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A Comparative Study of the spatial Structures of Korean Clan Villages and Chinese Water Villages

- With Reference to the Architectural Characteristics of Social Facilities -

(Journal of the Architectural Institute of Korea, Vol.16 No.4, April 2000)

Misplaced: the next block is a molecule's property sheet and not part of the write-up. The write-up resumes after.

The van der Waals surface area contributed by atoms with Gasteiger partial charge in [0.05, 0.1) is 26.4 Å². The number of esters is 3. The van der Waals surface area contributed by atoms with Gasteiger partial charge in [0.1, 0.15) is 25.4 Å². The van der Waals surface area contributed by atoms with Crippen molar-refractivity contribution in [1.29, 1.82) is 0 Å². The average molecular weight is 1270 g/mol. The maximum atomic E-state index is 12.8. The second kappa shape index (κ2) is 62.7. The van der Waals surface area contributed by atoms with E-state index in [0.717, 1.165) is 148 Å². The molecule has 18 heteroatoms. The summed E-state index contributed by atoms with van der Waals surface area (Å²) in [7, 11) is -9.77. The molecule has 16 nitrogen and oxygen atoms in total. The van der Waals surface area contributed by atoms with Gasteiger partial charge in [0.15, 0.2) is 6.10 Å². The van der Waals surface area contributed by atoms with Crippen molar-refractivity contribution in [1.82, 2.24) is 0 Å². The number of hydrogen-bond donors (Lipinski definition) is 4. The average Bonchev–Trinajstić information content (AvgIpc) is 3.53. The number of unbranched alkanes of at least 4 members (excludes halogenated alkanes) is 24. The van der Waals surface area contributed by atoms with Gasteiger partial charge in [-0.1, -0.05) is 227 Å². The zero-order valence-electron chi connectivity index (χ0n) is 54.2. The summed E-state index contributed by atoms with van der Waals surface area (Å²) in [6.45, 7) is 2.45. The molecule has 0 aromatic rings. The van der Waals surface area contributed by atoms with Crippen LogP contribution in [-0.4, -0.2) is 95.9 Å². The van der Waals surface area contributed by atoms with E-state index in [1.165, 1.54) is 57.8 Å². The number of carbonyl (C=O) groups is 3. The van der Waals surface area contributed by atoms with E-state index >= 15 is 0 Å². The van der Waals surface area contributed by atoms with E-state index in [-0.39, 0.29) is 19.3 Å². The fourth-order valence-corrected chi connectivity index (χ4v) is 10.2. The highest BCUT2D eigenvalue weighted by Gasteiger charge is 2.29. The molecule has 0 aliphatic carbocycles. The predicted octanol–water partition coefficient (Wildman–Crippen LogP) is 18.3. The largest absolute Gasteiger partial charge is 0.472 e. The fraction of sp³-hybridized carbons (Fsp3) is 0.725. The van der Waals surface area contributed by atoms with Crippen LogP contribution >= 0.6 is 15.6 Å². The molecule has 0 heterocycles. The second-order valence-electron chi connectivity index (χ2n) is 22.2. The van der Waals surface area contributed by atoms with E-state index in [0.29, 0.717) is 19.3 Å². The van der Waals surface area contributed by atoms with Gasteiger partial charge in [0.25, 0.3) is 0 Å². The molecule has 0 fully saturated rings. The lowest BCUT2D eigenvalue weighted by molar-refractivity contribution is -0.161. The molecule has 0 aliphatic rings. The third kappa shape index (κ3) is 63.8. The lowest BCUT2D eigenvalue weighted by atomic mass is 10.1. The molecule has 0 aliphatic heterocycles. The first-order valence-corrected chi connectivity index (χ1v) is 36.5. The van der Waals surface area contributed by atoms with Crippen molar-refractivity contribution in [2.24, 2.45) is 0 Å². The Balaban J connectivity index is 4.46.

The Korean Clan Village and the Chinese Water Village are two of the most typical settlement types in East Asia. The objective of this study is to clarify the identities of their spatial structures by comparing their social facilities. In the study, the architectural characteristics of Jeongja, the typical social facility of the Korean Clan Village, and Qilou and Langqiao, those of Chinese Water Villages, are comparatively discussed. A critical difference between the two types is that while the Jeongja looks outward beyond the settlement territory, the Qilou and Langqiao face inward toward the inside of a settlement. Through the study, it has been shown that the architectural characteristics of social facilities reveal the methods by which settlement territories are formed. The Clan Village defines its territorial boundary more clearly than the Water Village. The former, however, unlike the latter, relates its territory to the outside environment mainly by means of the Jeongja. The latter is organized into an articulated settlement space mainly by means of the Qilou and Langqiao, both of which integrate with the roads of a village.